CHICAGO -- High steel prices that have crushed U.S. auto parts suppliers' results for the second half of the year show no signs of abating into 2005, analysts said.
And rising costs for other metals, resins and raw materials that largely have been pushed aside in the talk about steel prices also may pressure 2005 results, they said.
"For the auto parts sector as a whole, we continue to believe 2005 consensus earnings expectations are at risk by up to 10 percent to 30 percent because of higher steel costs," J.P. Morgan analyst Himanshu Patel said Wednesday in a note.
Several large parts suppliers have cut earnings forecasts for the second half of 2004, citing rising raw materials costs, North American production cuts by General Motors and Ford Motor Co., and other company-specific factors.
Delphi Corp. and Visteon Corp., the two largest U.S. parts suppliers, have warned on results, as have Tower Automotive Inc., American Axle & Manufacturing Co. and Hayes Lemmerz International Inc.
The pressure from steel and resin costs appears largely indiscriminate across the sector for 2005, but may hit some large suppliers harder than others, Patel said.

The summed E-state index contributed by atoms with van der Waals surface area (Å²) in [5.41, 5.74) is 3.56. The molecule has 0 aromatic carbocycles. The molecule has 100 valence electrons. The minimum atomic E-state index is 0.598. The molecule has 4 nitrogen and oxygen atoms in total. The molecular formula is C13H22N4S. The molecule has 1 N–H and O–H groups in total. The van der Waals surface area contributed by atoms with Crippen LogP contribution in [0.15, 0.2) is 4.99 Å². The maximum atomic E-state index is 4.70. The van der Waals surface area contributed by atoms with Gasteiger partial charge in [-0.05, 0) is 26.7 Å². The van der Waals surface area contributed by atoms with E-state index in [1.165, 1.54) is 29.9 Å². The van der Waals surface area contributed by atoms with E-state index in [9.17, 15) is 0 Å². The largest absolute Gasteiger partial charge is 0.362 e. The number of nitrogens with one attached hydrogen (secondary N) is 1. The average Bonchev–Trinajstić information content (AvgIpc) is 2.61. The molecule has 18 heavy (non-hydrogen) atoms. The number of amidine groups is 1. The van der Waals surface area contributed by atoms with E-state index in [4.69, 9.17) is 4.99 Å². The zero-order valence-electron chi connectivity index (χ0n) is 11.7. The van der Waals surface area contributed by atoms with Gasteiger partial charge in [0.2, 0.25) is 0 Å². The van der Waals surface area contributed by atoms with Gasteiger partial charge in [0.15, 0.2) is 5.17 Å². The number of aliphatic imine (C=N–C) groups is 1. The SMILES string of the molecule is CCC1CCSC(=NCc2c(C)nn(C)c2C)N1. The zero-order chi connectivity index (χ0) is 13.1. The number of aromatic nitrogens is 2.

"Steel, plastics, aluminum and lead costs are definitely a negative for probably everyone, though for some it won't show up as much (in results)," Standard & Poor's credit analyst Martin King said, adding that companies have almost no ability to increase prices to offset higher materials costs.
Many parts suppliers will lock in contracts with steel producers for 2005 in the next few weeks or months, and those costs will probably exceed 2004 levels, King said.
Johnson Controls Inc., which makes seats, interiors and batteries, releases its fiscal 2005 outlook on Friday. Other suppliers are expected to offer 2005 forecasts along with quarterly results in the next few weeks.
While steel has played a factor in compressing results for the largest suppliers, it also has been blamed for putting two parts-casting companies into bankruptcy and pushing other small suppliers close to seeking court protection.
Delphi and Visteon have sought to diversify, but rely on former parents GM and Ford, respectively, for a large percentage of their business. GM also accounted for more than 80 percent of American Axle's net sales in 2003.
Privately held Citation Corp. and Intermet Corp., both parts casting companies, filed for bankruptcy in September. Casting companies are heavy consumers of scrap steel priced as available and often buy on the open market, leaving them especially vulnerable to rising steel prices.
Steel prices cannot be ignored, but a rise in the price for performance plastics used in auto production likely is another industrywide headwind for 2005, Bear Stearns analyst Domenic Martilotti said in a note.
"With discussions on the dramatic rise in steel prices front and center, we believe that another major commodity -- plastics -- has been largely ignored," Martilotti said.